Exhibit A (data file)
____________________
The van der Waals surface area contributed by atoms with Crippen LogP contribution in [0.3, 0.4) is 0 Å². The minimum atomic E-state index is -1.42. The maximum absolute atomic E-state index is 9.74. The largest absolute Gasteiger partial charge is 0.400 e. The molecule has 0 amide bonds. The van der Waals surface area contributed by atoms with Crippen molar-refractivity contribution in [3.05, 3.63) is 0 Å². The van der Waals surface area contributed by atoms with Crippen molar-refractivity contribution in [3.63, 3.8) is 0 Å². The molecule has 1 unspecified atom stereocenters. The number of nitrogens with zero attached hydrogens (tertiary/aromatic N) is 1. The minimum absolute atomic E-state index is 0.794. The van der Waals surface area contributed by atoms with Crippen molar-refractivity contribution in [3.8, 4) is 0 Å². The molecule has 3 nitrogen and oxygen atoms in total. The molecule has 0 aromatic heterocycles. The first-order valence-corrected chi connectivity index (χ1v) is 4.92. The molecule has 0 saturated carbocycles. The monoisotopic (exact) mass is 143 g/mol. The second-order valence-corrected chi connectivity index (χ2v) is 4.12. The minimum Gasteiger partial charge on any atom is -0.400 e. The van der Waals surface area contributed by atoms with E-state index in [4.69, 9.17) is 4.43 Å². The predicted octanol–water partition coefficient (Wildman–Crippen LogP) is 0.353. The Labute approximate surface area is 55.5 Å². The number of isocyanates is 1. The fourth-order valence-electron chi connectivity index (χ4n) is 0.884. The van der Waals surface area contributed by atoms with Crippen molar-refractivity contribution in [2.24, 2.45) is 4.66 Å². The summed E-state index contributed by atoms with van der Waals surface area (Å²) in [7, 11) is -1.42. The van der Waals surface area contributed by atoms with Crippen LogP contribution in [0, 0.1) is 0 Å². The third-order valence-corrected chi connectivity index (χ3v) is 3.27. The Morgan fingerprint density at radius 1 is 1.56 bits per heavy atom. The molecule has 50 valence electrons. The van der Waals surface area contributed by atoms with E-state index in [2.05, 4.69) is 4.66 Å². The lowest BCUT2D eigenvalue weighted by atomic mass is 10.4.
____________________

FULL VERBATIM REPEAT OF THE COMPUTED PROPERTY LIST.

The van der Waals surface area contributed by atoms with Crippen LogP contribution in [0.3, 0.4) is 0 Å². The minimum atomic E-state index is -1.42. The maximum absolute atomic E-state index is 9.74. The largest absolute Gasteiger partial charge is 0.400 e. The molecule has 0 amide bonds. The van der Waals surface area contributed by atoms with Crippen molar-refractivity contribution in [3.05, 3.63) is 0 Å². The van der Waals surface area contributed by atoms with Crippen molar-refractivity contribution in [3.63, 3.8) is 0 Å². The molecule has 1 unspecified atom stereocenters. The number of nitrogens with zero attached hydrogens (tertiary/aromatic N) is 1. The minimum absolute atomic E-state index is 0.794. The van der Waals surface area contributed by atoms with Crippen molar-refractivity contribution in [3.8, 4) is 0 Å². The molecule has 3 nitrogen and oxygen atoms in total. The molecule has 0 aromatic heterocycles. The first-order valence-corrected chi connectivity index (χ1v) is 4.92. The molecule has 0 saturated carbocycles. The monoisotopic (exact) mass is 143 g/mol. The second-order valence-corrected chi connectivity index (χ2v) is 4.12. The minimum Gasteiger partial charge on any atom is -0.400 e. The van der Waals surface area contributed by atoms with E-state index in [4.69, 9.17) is 4.43 Å². The predicted octanol–water partition coefficient (Wildman–Crippen LogP) is 0.353. The Labute approximate surface area is 55.5 Å². The number of isocyanates is 1. The fourth-order valence-electron chi connectivity index (χ4n) is 0.884. The van der Waals surface area contributed by atoms with Crippen molar-refractivity contribution in [2.24, 2.45) is 4.66 Å². The summed E-state index contributed by atoms with van der Waals surface area (Å²) in [7, 11) is -1.42. The van der Waals surface area contributed by atoms with Crippen LogP contribution in [0, 0.1) is 0 Å². The third-order valence-corrected chi connectivity index (χ3v) is 3.27. The Morgan fingerprint density at radius 1 is 1.56 bits per heavy atom. The molecule has 50 valence electrons. The van der Waals surface area contributed by atoms with E-state index in [2.05, 4.69) is 4.66 Å². The lowest BCUT2D eigenvalue weighted by atomic mass is 10.4.